but so precarious ecologically.
Too controversial. Resisted by irresolvable
disagreement between pragmatists and idealists.
The growing mussel industry
and the developing recreational salmon fishery
marrying new technologies
with a safe and appropriate environment.
The annual Blueberry Festival
playing to the community’s strength,
its people, their friendliness and hospitality.
A new golf course at Crowbush,
a metaphor for modernity.
Signs of an upturn recognized
by the community and encouraged
by the visiting Countryside Institute
and the Institute of Island Studies--
each reminding themselves of what
they knew from the beginning:
that communities develop from the bottom up,
never from the top down (the heresy
of modern governments), respecting
the potential of people, countryside and watershed.
The root of beauty is audacity.
The seventh day, the normal time to rest,
is a call to carry on with remembered zest.
Our forebears knew instinctively
that the secret of vitality
lay in the bay and its estuaries,
that, whatever the condition.
water was always strong enough to cleanse it.
The community will continue
to find its future in that resource
where nature and persons live
in mutual respect along the watershed.
using with care the gifts which are there:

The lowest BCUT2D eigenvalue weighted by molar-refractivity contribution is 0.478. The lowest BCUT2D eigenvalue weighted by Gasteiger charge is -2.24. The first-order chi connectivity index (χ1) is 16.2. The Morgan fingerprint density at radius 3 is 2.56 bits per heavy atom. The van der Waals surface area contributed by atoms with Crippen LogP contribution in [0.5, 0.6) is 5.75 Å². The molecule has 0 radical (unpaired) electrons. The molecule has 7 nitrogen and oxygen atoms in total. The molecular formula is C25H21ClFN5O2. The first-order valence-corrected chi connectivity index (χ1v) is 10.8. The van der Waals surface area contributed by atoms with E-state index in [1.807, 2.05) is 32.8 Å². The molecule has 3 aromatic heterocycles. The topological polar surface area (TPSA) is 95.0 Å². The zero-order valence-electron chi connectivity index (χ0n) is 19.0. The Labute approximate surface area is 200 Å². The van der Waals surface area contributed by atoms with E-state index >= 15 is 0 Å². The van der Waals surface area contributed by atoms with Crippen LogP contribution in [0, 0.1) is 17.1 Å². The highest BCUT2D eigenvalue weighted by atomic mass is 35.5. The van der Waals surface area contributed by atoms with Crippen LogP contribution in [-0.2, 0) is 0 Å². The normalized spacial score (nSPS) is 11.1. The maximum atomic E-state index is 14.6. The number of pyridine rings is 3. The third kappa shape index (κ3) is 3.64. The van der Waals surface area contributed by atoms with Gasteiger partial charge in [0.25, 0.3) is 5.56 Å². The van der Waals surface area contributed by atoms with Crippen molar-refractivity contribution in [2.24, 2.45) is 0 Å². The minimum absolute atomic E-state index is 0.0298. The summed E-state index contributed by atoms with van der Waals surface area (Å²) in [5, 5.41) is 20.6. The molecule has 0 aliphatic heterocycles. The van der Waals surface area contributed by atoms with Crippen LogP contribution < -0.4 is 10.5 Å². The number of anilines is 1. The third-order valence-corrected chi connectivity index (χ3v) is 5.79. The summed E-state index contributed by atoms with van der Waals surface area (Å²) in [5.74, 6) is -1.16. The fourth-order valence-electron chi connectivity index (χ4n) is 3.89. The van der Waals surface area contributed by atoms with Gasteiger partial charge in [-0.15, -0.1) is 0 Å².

The Greenwich zone, a haven of world renown
for endangered species. a bay-state group
of communities where people can come
to walk or bike or hike in safety,
a summer haven for artists and writers,
a respite from urban tensions,
a place for all who wish to sit and stare,
where the scale of life is familiar,
where people farm and fish and cater.
where, in the evening, the homes and buildings
along the reflective bay are washed
in a light of peerless clarity.
- Frank Ledwell, 1996
Lightly updated by daughter Jane Ledwell, 2023 for emerging
historical information, new spellings and conventions while
maintaining the spirit of the original poem.
Used with permission.
Frank Ledwell (1930-2008) was born and raised in St. Peters Bay, continuing to visit with his wife, Carolyn, and six children throughout his career as teacher and professor. PEI's Poet Laureate from 2005-2008, he returned to the area in his poetry, including books The North Shore of Home, Crowbush, Island Sketchbook, and The Taste of Water.